In 1911 the main freight handled was barley, with 663 tons being dispatched, in addition to 558 tons of timber and 229 tons of potatoes; 775 wagons of livestock were also loaded at the station in that year. The 1956 Handbook of Stations states that Wetherby handled general goods, livestock, furniture, vans, carriages, motor cars, portable engines and machines on wheels. All passenger services through Wetherby were withdrawn on 6 January 1964, but the line from Church Fenton to Wetherby remained open for goods traffic, with the yard at Wetherby finally closing on 4 April 1966. Since closure to passengers in 1902 the former buildings of the first Wetherby station had been in residential use. By 1961 the verandah of the former office range had been enclosed. After complete closure of the line and station the buildings became derelict, and the station house and office range were demolished in the early 1970s.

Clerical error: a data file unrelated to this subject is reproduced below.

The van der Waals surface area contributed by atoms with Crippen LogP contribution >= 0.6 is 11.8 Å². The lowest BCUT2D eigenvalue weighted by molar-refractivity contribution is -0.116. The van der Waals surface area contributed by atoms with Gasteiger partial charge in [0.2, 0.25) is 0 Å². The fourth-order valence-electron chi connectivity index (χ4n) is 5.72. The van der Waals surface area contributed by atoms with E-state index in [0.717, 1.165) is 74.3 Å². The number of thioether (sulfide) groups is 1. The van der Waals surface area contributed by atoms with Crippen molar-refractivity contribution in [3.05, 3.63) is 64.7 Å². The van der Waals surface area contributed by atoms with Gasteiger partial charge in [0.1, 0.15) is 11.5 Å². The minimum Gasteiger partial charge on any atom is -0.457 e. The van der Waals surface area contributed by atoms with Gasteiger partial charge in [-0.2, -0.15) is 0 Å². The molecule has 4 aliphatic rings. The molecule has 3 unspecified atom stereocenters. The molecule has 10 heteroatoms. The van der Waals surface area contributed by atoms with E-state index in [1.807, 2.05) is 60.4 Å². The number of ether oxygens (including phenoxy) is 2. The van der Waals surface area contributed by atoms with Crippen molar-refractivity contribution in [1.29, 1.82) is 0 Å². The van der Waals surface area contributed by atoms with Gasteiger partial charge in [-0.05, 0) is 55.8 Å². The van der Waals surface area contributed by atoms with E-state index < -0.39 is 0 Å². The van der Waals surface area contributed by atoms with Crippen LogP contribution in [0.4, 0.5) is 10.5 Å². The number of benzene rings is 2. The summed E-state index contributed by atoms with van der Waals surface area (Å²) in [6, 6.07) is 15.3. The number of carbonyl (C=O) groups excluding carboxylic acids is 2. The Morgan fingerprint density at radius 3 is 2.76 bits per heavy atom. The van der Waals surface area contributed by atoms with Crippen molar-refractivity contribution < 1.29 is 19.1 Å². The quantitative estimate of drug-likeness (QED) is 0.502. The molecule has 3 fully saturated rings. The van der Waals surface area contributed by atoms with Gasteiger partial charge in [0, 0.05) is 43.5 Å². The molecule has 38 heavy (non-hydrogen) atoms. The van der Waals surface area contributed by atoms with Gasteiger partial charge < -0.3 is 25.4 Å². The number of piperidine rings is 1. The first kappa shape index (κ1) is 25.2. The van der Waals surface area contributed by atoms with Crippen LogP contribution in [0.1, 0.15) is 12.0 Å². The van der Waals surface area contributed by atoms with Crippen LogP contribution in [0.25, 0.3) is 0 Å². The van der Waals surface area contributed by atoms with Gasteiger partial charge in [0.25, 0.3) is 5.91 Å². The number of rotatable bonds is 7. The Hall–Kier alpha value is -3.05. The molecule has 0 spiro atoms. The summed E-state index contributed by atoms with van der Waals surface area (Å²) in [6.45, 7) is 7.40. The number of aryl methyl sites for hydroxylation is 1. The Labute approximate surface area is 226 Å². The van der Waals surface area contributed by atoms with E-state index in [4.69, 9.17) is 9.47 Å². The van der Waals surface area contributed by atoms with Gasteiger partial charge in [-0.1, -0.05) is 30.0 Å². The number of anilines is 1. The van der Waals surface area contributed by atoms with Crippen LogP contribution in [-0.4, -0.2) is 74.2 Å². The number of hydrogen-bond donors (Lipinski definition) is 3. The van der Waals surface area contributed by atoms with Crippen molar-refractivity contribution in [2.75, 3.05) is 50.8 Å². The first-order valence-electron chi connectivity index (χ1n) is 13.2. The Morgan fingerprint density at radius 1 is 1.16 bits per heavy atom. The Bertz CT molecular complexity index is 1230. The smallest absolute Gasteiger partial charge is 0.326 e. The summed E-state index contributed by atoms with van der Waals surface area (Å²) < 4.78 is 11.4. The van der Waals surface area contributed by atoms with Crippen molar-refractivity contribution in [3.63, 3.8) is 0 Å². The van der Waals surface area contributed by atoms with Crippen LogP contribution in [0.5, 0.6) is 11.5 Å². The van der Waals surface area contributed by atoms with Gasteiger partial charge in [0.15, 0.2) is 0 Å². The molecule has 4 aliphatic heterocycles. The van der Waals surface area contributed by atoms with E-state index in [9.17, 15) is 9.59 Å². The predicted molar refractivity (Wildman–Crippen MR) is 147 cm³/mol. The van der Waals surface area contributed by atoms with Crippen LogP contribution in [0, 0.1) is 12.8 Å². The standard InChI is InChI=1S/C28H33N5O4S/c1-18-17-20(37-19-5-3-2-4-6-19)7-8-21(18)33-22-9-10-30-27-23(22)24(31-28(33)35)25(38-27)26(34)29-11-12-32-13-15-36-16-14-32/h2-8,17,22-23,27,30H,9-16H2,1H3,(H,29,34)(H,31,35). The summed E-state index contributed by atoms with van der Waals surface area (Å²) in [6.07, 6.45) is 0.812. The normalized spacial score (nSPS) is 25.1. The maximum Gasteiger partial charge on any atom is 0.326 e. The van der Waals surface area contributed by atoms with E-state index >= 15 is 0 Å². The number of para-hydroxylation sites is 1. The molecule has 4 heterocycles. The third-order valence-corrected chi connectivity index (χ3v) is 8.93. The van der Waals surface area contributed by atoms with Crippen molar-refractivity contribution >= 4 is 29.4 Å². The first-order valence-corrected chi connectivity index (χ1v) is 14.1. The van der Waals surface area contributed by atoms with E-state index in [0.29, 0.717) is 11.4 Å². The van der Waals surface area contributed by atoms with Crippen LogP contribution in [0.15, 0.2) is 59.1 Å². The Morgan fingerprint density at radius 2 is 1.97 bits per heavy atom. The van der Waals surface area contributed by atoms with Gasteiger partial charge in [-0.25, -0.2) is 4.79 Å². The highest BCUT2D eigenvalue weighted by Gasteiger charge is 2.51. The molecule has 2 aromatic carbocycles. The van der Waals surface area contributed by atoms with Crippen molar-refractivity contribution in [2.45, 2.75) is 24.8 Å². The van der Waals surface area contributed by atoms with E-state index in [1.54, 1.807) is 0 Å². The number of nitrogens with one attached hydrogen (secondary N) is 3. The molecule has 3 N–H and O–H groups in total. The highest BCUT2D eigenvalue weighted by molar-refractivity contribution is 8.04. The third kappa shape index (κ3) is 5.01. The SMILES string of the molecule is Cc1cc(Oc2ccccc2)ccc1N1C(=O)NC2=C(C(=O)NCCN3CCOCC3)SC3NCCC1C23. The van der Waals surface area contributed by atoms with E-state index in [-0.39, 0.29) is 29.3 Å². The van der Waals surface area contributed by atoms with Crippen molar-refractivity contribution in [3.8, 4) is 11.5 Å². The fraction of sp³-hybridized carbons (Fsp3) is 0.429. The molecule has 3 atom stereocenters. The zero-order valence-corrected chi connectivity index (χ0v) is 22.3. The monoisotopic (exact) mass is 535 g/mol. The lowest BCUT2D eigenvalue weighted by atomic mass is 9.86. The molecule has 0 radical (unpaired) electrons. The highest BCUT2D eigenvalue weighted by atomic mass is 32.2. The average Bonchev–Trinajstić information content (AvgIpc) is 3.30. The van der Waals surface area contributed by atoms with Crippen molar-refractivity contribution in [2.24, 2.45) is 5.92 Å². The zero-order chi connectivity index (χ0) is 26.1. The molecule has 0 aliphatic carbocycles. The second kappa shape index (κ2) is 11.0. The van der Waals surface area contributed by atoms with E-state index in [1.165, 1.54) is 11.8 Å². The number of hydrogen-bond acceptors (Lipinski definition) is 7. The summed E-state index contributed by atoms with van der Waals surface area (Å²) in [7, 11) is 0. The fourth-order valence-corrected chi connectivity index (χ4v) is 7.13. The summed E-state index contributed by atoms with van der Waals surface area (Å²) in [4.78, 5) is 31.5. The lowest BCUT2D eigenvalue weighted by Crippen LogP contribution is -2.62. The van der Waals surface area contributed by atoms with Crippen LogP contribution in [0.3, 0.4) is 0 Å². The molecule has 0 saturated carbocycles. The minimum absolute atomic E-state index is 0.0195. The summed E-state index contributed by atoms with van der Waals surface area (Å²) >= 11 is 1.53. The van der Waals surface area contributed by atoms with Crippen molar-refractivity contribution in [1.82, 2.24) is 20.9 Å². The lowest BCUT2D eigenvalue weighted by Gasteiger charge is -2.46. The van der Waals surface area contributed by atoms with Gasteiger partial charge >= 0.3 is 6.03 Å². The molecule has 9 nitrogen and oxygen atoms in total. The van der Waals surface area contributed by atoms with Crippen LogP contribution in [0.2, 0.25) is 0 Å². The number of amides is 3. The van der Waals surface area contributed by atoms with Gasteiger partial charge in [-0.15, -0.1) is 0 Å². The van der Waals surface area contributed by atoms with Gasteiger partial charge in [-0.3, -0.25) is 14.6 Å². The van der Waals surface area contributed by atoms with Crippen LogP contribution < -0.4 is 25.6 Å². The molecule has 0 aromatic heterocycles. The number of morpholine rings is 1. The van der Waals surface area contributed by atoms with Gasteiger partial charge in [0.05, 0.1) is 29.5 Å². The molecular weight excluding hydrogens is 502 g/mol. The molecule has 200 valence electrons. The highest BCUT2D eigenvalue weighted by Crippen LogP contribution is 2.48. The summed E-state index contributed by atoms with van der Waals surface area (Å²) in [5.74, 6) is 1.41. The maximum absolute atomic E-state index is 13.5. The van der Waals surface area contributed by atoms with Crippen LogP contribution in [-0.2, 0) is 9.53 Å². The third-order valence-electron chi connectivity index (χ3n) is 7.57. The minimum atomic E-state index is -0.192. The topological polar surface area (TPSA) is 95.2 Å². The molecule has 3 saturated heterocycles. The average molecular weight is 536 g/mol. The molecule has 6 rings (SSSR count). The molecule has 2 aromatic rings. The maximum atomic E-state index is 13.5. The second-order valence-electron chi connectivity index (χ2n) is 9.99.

As the maps show, the track layout at the station was not obviously altered between 1893 and 1962.
The source of the above was from www.disused-stations.org.uk it has a lot more information about the train line and the history around it (Catford, 2017)